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Kingston HyperX Max 3.0 SuperSpeed SSD External Drive

Posted in Kingston by Conner Flynn on November 22nd, 2010

The latest in speedy portable external storage devices is from Kingston, who has married an SSD with a superfast USB 3.0 connection, creating the HyperX Max 3.0 drive. This drive is capable of churning out 195MB/s and 160MB/s read and write speeds all while maintaining the form factor of a conventional 2.5-inch hard drive.

No info on pricing and availability information just yet, but these should be available in 64GB, 128GB and 256GB versions.

Buffalo’s USB 3.0 External Drive arrives in the U.S

Posted in Buffalo by Conner Flynn on November 24th, 2009

Buffalo HD-HXU3 USB 3.0 hard drive shipsBuffalo’s DriveStation HD-HXU3 is the first external USB 3.0 drive to hit the U.S. It promises to deliver transfer speeds up to 4.8Gbps and Buffalo has a two-port USB 3.0 PCI Express card to get you going.

There’s no info on price yet on the USB 3.0 PCI Express card (IFC-PCIE2U3), but it will likely be about $60. The drive itself is $200 for 1TB, $250 for 1.5TB, and $400 for 2TB, and it ships with Memeo AutoBackup software for both the Mac or PC.

ioSafe’s Fireproof, Waterproof External Drive Tested

Posted in Review,Storage by Darrin Olson on October 7th, 2009

ioSafe Solo external hard drive is waterproof and fireproofioSafe, a technology producer of disaster proof storage hardware, launched the ioSafe Solo in January and this week we took the opportunity to test one out to see how well it would hold up. The ioSafe Solo is a rugged external drive designed to keep your stuff safe in the event of a disaster such as a fire, flood or the building literally falling around it.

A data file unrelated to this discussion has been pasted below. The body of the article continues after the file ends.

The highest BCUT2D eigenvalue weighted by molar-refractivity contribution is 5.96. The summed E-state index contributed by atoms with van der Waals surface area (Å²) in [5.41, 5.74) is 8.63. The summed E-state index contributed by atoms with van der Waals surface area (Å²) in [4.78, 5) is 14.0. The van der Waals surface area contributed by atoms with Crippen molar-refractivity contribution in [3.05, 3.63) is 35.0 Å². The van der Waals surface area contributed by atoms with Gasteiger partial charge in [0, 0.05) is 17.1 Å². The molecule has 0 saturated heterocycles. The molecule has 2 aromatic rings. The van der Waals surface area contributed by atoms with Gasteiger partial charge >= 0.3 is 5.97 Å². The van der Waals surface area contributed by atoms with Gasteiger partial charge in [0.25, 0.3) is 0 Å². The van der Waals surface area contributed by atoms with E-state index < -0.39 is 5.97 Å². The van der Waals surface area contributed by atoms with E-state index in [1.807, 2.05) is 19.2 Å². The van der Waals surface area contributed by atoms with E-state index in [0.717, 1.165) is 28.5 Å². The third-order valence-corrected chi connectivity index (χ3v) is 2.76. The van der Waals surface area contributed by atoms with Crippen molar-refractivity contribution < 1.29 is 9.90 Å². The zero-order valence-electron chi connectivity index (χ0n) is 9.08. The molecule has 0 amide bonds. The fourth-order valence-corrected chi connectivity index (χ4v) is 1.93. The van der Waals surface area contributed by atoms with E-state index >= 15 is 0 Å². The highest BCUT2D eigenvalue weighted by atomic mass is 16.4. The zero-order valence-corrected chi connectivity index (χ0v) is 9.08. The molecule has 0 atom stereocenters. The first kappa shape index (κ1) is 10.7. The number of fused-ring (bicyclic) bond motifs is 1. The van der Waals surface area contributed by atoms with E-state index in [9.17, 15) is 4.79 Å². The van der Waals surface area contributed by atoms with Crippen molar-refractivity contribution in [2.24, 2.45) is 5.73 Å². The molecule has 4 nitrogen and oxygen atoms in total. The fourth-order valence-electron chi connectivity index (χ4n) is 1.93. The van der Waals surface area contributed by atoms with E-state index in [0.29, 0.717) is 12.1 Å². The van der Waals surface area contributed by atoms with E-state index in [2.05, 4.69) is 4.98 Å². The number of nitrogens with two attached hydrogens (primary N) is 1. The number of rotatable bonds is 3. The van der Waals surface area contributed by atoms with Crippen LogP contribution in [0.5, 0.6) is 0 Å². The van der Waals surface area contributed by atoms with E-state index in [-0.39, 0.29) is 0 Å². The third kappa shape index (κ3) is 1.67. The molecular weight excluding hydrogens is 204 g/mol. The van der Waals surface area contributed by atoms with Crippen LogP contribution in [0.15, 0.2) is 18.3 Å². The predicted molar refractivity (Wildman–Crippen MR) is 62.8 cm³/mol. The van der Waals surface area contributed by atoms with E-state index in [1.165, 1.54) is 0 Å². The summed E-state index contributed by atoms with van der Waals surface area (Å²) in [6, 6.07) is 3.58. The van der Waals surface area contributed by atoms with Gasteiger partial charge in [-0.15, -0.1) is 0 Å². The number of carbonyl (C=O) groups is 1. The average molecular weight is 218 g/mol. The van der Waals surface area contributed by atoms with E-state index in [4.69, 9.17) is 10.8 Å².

The ioSafe is not shockproof however and is not designed to be dropped from great distances or thrown around. It is however built to withstand intense heat (up to 1550 degrees Fahrenheit for 30 minutes), complete submersion (up to 10 feet for 3 days!) and is encased in a rugged enclosure making it like the Sherman tank of external drives.

Hardbox external drive case hardcover books

Posted in External Hard Drives by Conner Flynn on May 12th, 2008

Hardbox external drive case hardcover books
These Hardbox external drive cases should come in pretty handy. For one thing, we all know that having books around makes you seem smarter. Plus, if some thieves happen to break into your house, they just might be stupid enough to think it’s a real book. Nobody wants to steal those.

The enclosure supports 3.5 inch SATA I or II drives and connects to your PC via USB. There’s no fan, instead it uses the fake page detailing on the edges as a heat sink, keeping it extremely quiet. The power supply is built-in so the AC cord doesn’t need a large transformer, but that does add to the enclosure’s size. It has a physical write protection switch on the back, and a ‘Backup’ button for manually starting a backup of your data. At $300, you better hope a burglar isn’t into classic literature.

MacWorld 2008

MacBook Air SuperDrive

Posted in Apple,Disc Drives,MacWorld 2008 by Darrin Olson on January 16th, 2008